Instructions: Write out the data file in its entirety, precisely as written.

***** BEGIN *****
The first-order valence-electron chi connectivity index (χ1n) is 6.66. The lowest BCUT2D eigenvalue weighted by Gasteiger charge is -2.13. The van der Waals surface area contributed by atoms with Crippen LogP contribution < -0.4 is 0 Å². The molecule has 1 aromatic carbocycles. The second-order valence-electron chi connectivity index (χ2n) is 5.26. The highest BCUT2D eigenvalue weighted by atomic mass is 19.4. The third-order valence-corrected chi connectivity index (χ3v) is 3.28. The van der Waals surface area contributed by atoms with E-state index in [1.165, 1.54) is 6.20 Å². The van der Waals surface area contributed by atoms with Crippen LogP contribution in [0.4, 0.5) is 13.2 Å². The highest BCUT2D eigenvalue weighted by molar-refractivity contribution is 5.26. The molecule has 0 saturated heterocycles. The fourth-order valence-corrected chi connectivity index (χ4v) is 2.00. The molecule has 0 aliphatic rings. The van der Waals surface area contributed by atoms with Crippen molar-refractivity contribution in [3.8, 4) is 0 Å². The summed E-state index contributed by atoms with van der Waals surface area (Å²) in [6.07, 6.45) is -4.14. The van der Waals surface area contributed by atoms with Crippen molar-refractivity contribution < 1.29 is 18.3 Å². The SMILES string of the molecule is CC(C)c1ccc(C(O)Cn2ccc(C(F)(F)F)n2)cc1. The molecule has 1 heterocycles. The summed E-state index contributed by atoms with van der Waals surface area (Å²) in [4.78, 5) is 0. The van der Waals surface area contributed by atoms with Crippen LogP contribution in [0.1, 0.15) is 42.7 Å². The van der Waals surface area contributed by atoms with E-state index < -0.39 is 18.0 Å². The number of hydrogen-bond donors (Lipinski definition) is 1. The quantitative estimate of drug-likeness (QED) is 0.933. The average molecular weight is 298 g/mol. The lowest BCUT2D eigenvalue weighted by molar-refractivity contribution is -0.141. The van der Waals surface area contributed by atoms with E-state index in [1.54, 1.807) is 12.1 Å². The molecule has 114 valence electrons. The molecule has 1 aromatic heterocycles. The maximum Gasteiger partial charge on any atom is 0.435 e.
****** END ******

The first-order valence-electron chi connectivity index (χ1n) is 6.66. The lowest BCUT2D eigenvalue weighted by Gasteiger charge is -2.13. The van der Waals surface area contributed by atoms with Crippen LogP contribution < -0.4 is 0 Å². The molecule has 1 aromatic carbocycles. The second-order valence-electron chi connectivity index (χ2n) is 5.26. The highest BCUT2D eigenvalue weighted by atomic mass is 19.4. The third-order valence-corrected chi connectivity index (χ3v) is 3.28. The van der Waals surface area contributed by atoms with E-state index in [1.165, 1.54) is 6.20 Å². The van der Waals surface area contributed by atoms with Crippen LogP contribution in [0.4, 0.5) is 13.2 Å². The highest BCUT2D eigenvalue weighted by molar-refractivity contribution is 5.26. The molecule has 0 saturated heterocycles. The fourth-order valence-corrected chi connectivity index (χ4v) is 2.00. The molecule has 0 aliphatic rings. The van der Waals surface area contributed by atoms with Crippen molar-refractivity contribution in [3.8, 4) is 0 Å². The summed E-state index contributed by atoms with van der Waals surface area (Å²) in [6.07, 6.45) is -4.14. The van der Waals surface area contributed by atoms with Crippen molar-refractivity contribution < 1.29 is 18.3 Å². The SMILES string of the molecule is CC(C)c1ccc(C(O)Cn2ccc(C(F)(F)F)n2)cc1. The molecule has 1 heterocycles. The summed E-state index contributed by atoms with van der Waals surface area (Å²) in [4.78, 5) is 0. The van der Waals surface area contributed by atoms with Crippen LogP contribution in [0.1, 0.15) is 42.7 Å². The van der Waals surface area contributed by atoms with E-state index < -0.39 is 18.0 Å². The number of hydrogen-bond donors (Lipinski definition) is 1. The quantitative estimate of drug-likeness (QED) is 0.933. The average molecular weight is 298 g/mol. The lowest BCUT2D eigenvalue weighted by molar-refractivity contribution is -0.141. The van der Waals surface area contributed by atoms with E-state index in [1.54, 1.807) is 12.1 Å². The molecule has 114 valence electrons. The molecule has 1 aromatic heterocycles. The maximum Gasteiger partial charge on any atom is 0.435 e.